The College of Natural Resources maintains a very active research program in a variety of areas, with annual funding of more than $11,000,000. As a graduate student, you will work with your advisor to conduct and manage a doctoral research project and to develop a dissertation. Below are some of our featured research projects:
As a graduate student, much of your time will be spent with others who share your research pursuits. There are several research groups on campus you may get involved with, such as:
For a complete list of organizations you can get involved with, visit our CNR Research page.
Our student research areas are as diverse as the individuals managing the projects. Here is a brief list of descriptions of some of the research projects being conducted by our students:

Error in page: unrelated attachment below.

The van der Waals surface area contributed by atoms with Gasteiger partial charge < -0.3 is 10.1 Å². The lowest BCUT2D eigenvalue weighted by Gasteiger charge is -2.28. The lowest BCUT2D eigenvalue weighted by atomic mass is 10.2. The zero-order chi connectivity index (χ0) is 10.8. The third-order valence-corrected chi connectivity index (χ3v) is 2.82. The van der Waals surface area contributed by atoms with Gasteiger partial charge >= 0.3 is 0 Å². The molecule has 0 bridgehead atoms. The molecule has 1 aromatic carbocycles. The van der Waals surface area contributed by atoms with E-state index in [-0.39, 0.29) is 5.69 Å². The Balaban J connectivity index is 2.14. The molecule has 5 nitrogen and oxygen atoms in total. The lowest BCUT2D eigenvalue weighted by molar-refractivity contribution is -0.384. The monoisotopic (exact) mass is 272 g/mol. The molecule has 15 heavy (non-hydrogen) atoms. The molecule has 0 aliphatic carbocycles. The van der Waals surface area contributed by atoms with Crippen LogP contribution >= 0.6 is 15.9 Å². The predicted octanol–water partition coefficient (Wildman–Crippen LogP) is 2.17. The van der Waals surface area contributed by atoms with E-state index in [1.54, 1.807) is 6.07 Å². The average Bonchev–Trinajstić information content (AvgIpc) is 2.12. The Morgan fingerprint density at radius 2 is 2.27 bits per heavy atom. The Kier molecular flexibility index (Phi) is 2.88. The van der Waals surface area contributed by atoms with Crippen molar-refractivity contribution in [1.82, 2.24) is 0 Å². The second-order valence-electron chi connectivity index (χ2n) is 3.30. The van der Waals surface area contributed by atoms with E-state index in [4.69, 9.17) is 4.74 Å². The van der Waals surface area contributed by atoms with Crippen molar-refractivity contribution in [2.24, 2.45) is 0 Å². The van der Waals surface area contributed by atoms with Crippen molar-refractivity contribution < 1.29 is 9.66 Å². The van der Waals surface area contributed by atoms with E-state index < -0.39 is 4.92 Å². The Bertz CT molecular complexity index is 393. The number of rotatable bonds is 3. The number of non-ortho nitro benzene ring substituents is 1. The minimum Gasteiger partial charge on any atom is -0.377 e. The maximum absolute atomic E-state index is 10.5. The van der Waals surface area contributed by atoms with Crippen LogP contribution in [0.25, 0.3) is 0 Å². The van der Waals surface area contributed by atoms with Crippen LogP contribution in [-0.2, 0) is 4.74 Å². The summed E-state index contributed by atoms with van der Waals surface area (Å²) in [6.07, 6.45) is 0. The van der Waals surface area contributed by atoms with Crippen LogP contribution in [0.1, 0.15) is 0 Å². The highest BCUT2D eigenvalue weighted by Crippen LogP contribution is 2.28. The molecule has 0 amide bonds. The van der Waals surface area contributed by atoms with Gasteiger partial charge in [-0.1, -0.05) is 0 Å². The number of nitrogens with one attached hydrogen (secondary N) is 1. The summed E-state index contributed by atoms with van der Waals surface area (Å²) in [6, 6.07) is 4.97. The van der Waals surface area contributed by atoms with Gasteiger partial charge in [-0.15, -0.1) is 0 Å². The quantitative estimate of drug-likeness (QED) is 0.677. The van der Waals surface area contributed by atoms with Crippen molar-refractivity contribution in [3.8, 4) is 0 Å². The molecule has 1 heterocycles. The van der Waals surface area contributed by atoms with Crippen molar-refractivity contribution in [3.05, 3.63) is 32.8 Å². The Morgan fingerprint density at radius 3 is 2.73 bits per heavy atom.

- Dispersal ecology of greater sage grouse in northwestern Colorado: evidence from genetic and demographic methods
- Conservation of protected areas combining biological and social sciences and focused on tropical highland ecosystems with Andean bear presence
- Age and body condition of goats and the influences of consumption of Redberry Juniper (Juniperus coahuilensis) and the disposition of four monoterpenes
Check out our complete list of College of Natural Resources Research and Facilities.
Online & Outreach
You will gain valuable real-world experience and have the chance to learn directly from professionals in the field. The University of Idaho, in collaboration with the Tropical Agricultural Research and Higher Education Center (CATIE) in Costa Rica, has established an interdisciplinary, multi-institution graduate research and education program. The program emphasizes conservation biology and sustainability of agricultural and forest systems.
The program also works closely with the U.S. Geological Survey's Idaho Cooperative Fish and Wildlife Research Unit, which is housed in the Department of Fish and Wildlife Resources, and the Aquaculture Research Institute.